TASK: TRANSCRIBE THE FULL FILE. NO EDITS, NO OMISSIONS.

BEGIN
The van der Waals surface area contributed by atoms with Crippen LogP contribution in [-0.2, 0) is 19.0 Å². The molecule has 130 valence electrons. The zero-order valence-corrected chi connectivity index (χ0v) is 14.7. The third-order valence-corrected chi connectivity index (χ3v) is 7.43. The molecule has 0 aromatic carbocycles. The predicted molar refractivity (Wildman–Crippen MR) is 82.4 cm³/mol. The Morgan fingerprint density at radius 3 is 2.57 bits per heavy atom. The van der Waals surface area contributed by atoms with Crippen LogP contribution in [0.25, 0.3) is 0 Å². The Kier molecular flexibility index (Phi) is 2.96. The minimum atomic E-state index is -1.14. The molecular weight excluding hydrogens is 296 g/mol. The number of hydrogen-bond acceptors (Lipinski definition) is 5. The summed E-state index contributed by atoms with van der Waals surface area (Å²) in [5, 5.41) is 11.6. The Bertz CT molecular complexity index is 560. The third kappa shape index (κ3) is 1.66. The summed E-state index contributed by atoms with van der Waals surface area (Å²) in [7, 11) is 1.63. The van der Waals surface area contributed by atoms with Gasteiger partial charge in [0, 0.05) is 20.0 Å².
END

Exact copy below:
The van der Waals surface area contributed by atoms with Crippen LogP contribution in [-0.2, 0) is 19.0 Å². The molecule has 130 valence electrons. The zero-order valence-corrected chi connectivity index (χ0v) is 14.7. The third-order valence-corrected chi connectivity index (χ3v) is 7.43. The molecule has 0 aromatic carbocycles. The predicted molar refractivity (Wildman–Crippen MR) is 82.4 cm³/mol. The Morgan fingerprint density at radius 3 is 2.57 bits per heavy atom. The van der Waals surface area contributed by atoms with Crippen LogP contribution in [0.25, 0.3) is 0 Å². The Kier molecular flexibility index (Phi) is 2.96. The minimum atomic E-state index is -1.14. The molecular weight excluding hydrogens is 296 g/mol. The number of hydrogen-bond acceptors (Lipinski definition) is 5. The summed E-state index contributed by atoms with van der Waals surface area (Å²) in [5, 5.41) is 11.6. The Bertz CT molecular complexity index is 560. The third kappa shape index (κ3) is 1.66. The summed E-state index contributed by atoms with van der Waals surface area (Å²) in [7, 11) is 1.63. The van der Waals surface area contributed by atoms with Gasteiger partial charge in [0, 0.05) is 20.0 Å².